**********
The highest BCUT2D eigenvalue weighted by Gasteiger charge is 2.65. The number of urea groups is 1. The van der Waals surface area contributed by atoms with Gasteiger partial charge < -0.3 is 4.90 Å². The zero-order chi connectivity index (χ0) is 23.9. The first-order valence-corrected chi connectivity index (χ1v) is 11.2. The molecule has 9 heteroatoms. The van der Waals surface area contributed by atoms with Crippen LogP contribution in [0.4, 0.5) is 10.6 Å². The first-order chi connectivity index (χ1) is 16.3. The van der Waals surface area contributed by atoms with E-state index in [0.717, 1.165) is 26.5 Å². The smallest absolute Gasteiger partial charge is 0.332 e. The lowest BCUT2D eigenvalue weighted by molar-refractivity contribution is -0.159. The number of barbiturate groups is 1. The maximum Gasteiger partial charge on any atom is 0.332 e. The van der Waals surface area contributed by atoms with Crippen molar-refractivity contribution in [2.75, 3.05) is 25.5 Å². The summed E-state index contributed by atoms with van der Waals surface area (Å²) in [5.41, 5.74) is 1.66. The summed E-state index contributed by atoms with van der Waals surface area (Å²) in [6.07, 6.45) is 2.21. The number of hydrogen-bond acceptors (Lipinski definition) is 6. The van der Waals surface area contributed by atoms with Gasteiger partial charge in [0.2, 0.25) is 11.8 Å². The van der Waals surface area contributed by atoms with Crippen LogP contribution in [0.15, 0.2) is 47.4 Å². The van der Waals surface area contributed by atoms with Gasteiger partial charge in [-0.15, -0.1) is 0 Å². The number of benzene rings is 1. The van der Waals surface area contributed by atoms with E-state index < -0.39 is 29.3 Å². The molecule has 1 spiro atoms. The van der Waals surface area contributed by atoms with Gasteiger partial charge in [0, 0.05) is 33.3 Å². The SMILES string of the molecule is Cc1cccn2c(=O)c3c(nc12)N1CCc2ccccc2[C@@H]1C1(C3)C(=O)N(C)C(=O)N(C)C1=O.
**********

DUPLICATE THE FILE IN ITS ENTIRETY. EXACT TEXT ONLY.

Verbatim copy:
The highest BCUT2D eigenvalue weighted by Gasteiger charge is 2.65. The number of urea groups is 1. The van der Waals surface area contributed by atoms with Gasteiger partial charge < -0.3 is 4.90 Å². The zero-order chi connectivity index (χ0) is 23.9. The first-order valence-corrected chi connectivity index (χ1v) is 11.2. The molecule has 9 heteroatoms. The van der Waals surface area contributed by atoms with Crippen LogP contribution in [0.4, 0.5) is 10.6 Å². The first-order chi connectivity index (χ1) is 16.3. The van der Waals surface area contributed by atoms with E-state index in [0.717, 1.165) is 26.5 Å². The smallest absolute Gasteiger partial charge is 0.332 e. The lowest BCUT2D eigenvalue weighted by molar-refractivity contribution is -0.159. The number of barbiturate groups is 1. The maximum Gasteiger partial charge on any atom is 0.332 e. The van der Waals surface area contributed by atoms with Crippen molar-refractivity contribution in [2.75, 3.05) is 25.5 Å². The summed E-state index contributed by atoms with van der Waals surface area (Å²) in [5.41, 5.74) is 1.66. The summed E-state index contributed by atoms with van der Waals surface area (Å²) in [6.07, 6.45) is 2.21. The number of hydrogen-bond acceptors (Lipinski definition) is 6. The van der Waals surface area contributed by atoms with Gasteiger partial charge in [0.2, 0.25) is 11.8 Å². The van der Waals surface area contributed by atoms with Crippen LogP contribution in [0.15, 0.2) is 47.4 Å². The van der Waals surface area contributed by atoms with Gasteiger partial charge in [-0.15, -0.1) is 0 Å². The number of benzene rings is 1. The van der Waals surface area contributed by atoms with E-state index < -0.39 is 29.3 Å². The molecule has 1 spiro atoms. The van der Waals surface area contributed by atoms with Gasteiger partial charge in [0, 0.05) is 33.3 Å². The SMILES string of the molecule is Cc1cccn2c(=O)c3c(nc12)N1CCc2ccccc2[C@@H]1C1(C3)C(=O)N(C)C(=O)N(C)C1=O.